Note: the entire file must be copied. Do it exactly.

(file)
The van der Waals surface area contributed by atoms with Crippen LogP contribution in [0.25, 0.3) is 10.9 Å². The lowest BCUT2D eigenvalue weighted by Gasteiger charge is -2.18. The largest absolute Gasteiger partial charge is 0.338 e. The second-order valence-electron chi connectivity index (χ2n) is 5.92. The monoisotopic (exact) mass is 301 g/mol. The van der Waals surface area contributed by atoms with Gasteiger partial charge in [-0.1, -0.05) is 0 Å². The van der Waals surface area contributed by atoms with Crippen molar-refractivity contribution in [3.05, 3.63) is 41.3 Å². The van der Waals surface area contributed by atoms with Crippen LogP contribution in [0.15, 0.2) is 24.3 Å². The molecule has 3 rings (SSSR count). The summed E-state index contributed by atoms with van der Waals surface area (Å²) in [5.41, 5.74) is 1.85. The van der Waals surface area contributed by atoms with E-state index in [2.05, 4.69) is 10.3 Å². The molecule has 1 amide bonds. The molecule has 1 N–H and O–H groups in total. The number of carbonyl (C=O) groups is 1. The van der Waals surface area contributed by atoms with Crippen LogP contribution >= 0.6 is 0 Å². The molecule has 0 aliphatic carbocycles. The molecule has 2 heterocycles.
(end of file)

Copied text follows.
The van der Waals surface area contributed by atoms with Crippen LogP contribution in [0.25, 0.3) is 10.9 Å². The lowest BCUT2D eigenvalue weighted by Gasteiger charge is -2.18. The largest absolute Gasteiger partial charge is 0.338 e. The second-order valence-electron chi connectivity index (χ2n) is 5.92. The monoisotopic (exact) mass is 301 g/mol. The van der Waals surface area contributed by atoms with Gasteiger partial charge in [-0.1, -0.05) is 0 Å². The van der Waals surface area contributed by atoms with Crippen molar-refractivity contribution in [3.05, 3.63) is 41.3 Å². The van der Waals surface area contributed by atoms with Crippen LogP contribution in [0.15, 0.2) is 24.3 Å². The molecule has 3 rings (SSSR count). The summed E-state index contributed by atoms with van der Waals surface area (Å²) in [5.41, 5.74) is 1.85. The van der Waals surface area contributed by atoms with E-state index in [2.05, 4.69) is 10.3 Å². The molecule has 1 amide bonds. The molecule has 1 N–H and O–H groups in total. The number of carbonyl (C=O) groups is 1. The van der Waals surface area contributed by atoms with Crippen LogP contribution >= 0.6 is 0 Å². The molecule has 0 aliphatic carbocycles. The molecule has 2 heterocycles.